Obama wasn’t content to rest up after his illegal assassination of Osama bin Laden back in May, this time stepping up his game to take out American citizen Anwar al-Awlaki with a predator drone / Hellfire missile in Yemen. The audacity of conducting public assassinations on the territory of sovereign nations aside, the New York Times picks right up on the issue of due process:
The strike appeared to be the first time in the American-led war on terrorism since the Sept. 11, 2001, attacks that an American citizen had been deliberately killed by American forces, a step that has raised contentious constitutional issues in the United States. It was also the second high-profile killing of an Al Qaeda leader in the past five months under the Obama administration[.]
The White House decision to make Mr. Awlaki a top priority to be hunted down and killed was controversial, given his American citizenship.
The American Civil Liberties Union, which fought unsuccessfully in the American court system to challenge the government’s legal justification for its so-called targeted killings program, which was used to take aim at Mr. Awlaki, condemned that program in reaction to the news of Mr. Awlaki’s death. “As we’ve seen today, this is a program under which American citizens far from any battlefield can be executed by their own government without judicial process, and on the basis of standards and evidence that are kept secret not just from the public but from the courts,” Jameel Jaffer, the A.C.L.U.’s deputy legal director, said in a statement.
For what it’s worth, Foreign Policy’s blog agrees that Anwar was a US citizen due an appropriate trial. The correct course of action would have been extradition from Yemen to the US for trial.
For whatever reason, Gmail keeps blocking my account alert emails from Chase. In my spam folder, guess which are really spam, and which are legit?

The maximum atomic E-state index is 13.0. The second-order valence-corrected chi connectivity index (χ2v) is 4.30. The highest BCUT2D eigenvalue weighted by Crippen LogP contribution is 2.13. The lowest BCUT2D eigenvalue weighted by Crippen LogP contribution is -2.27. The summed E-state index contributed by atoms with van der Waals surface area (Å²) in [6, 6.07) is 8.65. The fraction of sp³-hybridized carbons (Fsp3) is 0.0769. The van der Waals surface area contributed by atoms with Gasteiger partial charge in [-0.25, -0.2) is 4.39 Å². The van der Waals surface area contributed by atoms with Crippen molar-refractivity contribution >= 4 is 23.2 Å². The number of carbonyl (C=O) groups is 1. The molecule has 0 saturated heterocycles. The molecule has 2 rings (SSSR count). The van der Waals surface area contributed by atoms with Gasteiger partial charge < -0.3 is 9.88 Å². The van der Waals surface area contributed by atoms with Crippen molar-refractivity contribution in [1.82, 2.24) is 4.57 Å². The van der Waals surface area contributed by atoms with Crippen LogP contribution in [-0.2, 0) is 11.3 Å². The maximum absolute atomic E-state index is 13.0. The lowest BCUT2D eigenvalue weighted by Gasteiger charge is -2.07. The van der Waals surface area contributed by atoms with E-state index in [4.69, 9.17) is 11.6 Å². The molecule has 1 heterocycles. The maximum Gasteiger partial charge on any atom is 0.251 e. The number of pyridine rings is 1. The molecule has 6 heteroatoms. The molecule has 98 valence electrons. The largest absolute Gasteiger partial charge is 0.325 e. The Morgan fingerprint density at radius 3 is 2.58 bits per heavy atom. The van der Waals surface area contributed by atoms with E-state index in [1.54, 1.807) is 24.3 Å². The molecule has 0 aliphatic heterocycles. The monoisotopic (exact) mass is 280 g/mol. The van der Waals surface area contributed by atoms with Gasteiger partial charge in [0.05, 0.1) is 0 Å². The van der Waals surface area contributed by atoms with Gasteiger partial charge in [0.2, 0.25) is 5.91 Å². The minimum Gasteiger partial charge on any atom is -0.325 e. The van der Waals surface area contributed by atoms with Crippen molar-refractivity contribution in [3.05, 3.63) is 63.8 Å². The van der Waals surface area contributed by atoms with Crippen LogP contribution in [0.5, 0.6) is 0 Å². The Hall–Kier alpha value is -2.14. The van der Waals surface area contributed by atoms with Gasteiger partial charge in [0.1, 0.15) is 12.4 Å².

When I move them to my inbox and/or mark them as spam, I get warned that “Warning: This message may not be from whom it claims to be. Beware of following any links in it or of providing the sender with any personal information.”
How do I get Google to believe that my emails from Chase are real? I keep marking them as not spam, but that doesn’t help! Ridiculous that Gmail is hurting Chase Bank’s ability to conduct business and manage their fraud/risk. I highly suspect that account fraud alerts would get thrown into the same bucket…
The message headers seem to indicate a failure between Cornell and Google’s servers on SPF (Sender Policy Framework):
Received: by 10.231.53.18 with SMTP id k18cs6777ibg;
Sat, 24 Sep 2011 05:13:22 -0700 (PDT)
Received: by 10.52.93.112 with SMTP id ct16mr4101007vdb.423.1316866401115;
Sat, 24 Sep 2011 05:13:21 -0700 (PDT)
Received: from limestone3.mail.cornell.edu (limestone3.mail.cornell.edu. [184.108.40.206])
by mx.google.com with ESMTP id bz6si11946296vdc.126.2011.09.24.05.13.20;
Sat, 24 Sep 2011 05:13:21 -0700 (PDT)
Received-SPF: fail (google.com: domain of Chase@alerts.chase.com does not designate 220.127.116.11 as permitted sender) client-ip=18.104.22.168;